WIMBLEDON, England -- Steffi Graf and Mary Joe Fernandez were safely through to the semifinals. Gabriela Sabatini was smashing around the only working mother remaining in the tournament. Jennifer Capriati and Martina Navratilova were locked in a generational struggle.
And then. . .
Tennis-interruptus hit Wimbledon again yesterday just as the women were getting down to the serious business of deciding the championship.
Graf defeated Zina Garrison, 6-1, 6-3, and Fernandez defeated Arantxa Sanchez Vicario, 6-2, 7-5, in the quarterfinals. But two matches couldn't beat the rain.
Sabatini was easily ahead of Laura Gildemeister, 6-2, 1-0, when play was suspended. Sabatini is heavily favored to play for the title while Gildemeister is the surprise visitor in these quarterfinals, an unseeded player with a 3-year-old son named Heinz.
Capriati appeared poised to topple nine-time champion Navratilova. She won the first set, 6-4, but was down 2-3 and a break when the rain hit Wimbledon for the sixth time in the fortnight.
The Graf-Garrison pairing was a rematch, one-year in the making. In 1990 at Wimbledon, Garrison upset Graf in the semifinals en route to a first-ever final appearance. But last year, Graf was clearly distracted. She had sinus problems. Her father was embroiled in a scandal involving a topless model. Her game was frayed.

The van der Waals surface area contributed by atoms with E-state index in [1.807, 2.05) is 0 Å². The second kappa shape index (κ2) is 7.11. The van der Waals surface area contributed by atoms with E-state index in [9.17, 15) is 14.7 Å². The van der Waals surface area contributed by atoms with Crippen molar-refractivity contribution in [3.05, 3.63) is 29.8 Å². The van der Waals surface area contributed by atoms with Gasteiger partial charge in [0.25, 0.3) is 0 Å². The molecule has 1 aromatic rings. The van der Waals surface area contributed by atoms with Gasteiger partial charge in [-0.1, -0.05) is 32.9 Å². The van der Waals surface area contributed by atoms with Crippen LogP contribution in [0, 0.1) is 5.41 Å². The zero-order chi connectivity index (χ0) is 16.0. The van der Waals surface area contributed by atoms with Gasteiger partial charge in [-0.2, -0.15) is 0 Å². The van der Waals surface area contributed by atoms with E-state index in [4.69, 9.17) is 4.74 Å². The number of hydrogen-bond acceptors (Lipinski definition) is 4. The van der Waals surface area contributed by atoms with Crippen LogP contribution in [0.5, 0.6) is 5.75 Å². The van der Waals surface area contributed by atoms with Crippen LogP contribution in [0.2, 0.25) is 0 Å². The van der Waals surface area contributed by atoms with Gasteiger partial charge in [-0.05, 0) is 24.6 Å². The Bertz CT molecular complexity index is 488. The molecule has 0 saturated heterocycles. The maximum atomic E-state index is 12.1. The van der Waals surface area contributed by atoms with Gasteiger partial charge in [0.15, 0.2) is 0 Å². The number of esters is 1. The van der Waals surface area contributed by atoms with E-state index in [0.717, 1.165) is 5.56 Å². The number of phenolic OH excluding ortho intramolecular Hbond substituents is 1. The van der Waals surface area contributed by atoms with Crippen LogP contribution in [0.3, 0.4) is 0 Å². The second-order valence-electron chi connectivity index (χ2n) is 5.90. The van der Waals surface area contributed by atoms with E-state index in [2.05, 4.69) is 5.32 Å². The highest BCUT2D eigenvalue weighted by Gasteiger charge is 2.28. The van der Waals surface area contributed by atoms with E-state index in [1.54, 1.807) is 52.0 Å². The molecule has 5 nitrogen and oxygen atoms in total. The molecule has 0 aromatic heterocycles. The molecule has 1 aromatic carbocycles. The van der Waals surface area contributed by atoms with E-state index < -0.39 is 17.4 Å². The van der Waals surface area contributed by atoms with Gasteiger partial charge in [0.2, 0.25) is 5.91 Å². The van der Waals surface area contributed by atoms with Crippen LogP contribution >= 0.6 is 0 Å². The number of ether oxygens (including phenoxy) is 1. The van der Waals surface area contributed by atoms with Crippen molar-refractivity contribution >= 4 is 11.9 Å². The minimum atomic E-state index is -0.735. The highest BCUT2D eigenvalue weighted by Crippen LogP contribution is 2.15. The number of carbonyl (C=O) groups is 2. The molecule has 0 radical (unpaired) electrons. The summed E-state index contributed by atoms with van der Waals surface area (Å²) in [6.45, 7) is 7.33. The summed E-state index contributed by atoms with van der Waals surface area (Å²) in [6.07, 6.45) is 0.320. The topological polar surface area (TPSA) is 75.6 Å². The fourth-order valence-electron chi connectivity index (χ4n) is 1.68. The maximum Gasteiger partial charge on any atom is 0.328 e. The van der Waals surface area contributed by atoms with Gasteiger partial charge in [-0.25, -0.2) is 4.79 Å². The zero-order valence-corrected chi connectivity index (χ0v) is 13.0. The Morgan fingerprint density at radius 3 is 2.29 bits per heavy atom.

"I'm a lot healthier," Graf said. "I'm a lot more eager than I was last year. I'm much fitter I think, better concentrated on the court than I was last year. My mind is on the court, and that's what is important."
Graf, who next meets Fernandez, has lost only 17 games in five matches. She is steamrolling her opponents with her usual display of powerful serves and crushing forehands.
"I thought Steffi played extremely well," Garrison said. "I played horrible. I just couldn't serve."
Garrison said Graf doesn't appear any more focused than last year. She said that the former world No. 1 player is simply performing at a higher level.
"I didn't believe in all that stuff about Steffi getting distracted last year," Garrison said. "This year, she is just playing better. She is hungrier. She isn't No. 1 anymore and she wants to get back to the top."
Garrison was disappointed by her Wimbledon experience this year. She expected to receive some recognition for losing in last year's final. Instead, she was shunted off to less glamorous show courts, and virtually ignored by the world media.
"I can never put my finger on it," said Garrison, the first black woman to reach a Wimbledon final since Althea Gibson won a second singles title in 1958. "I've learned over the years you get along by going along."
Fernandez will step into the spotlight for the first time in her career at Wimbledon. After failing to advance past the fourth round three times, Fernandez finally broke through to the semifinals with her first victory over Sanchez Vicario.
Fernandez had some tense moments in the second set. She gave away two match points before losing her serve ninth game, but finally won in the 12th game when Sanchez Vicario punched a forehand into the net.
"I played more aggressive, I think," Fernandez said. "I took more chances and really went for it."
Fernandez said she remained focused, despite losing the first two match points.
"I stayed in the present," she said. "I wasn't upset that I missed an opportunity. I served and volleyed well. I knew I could break her."
Fernandez was doubly delighted yesterday. Her boyfriend David Wheaton reached the men's quarterfinals with a straight set victory over Jan Gunnarson.
But Fernandez tried to downplay her joy and her relationship.
"Please," she said. "Just say we're friends."
Friends who are still alive and well and playing at Wimbledon.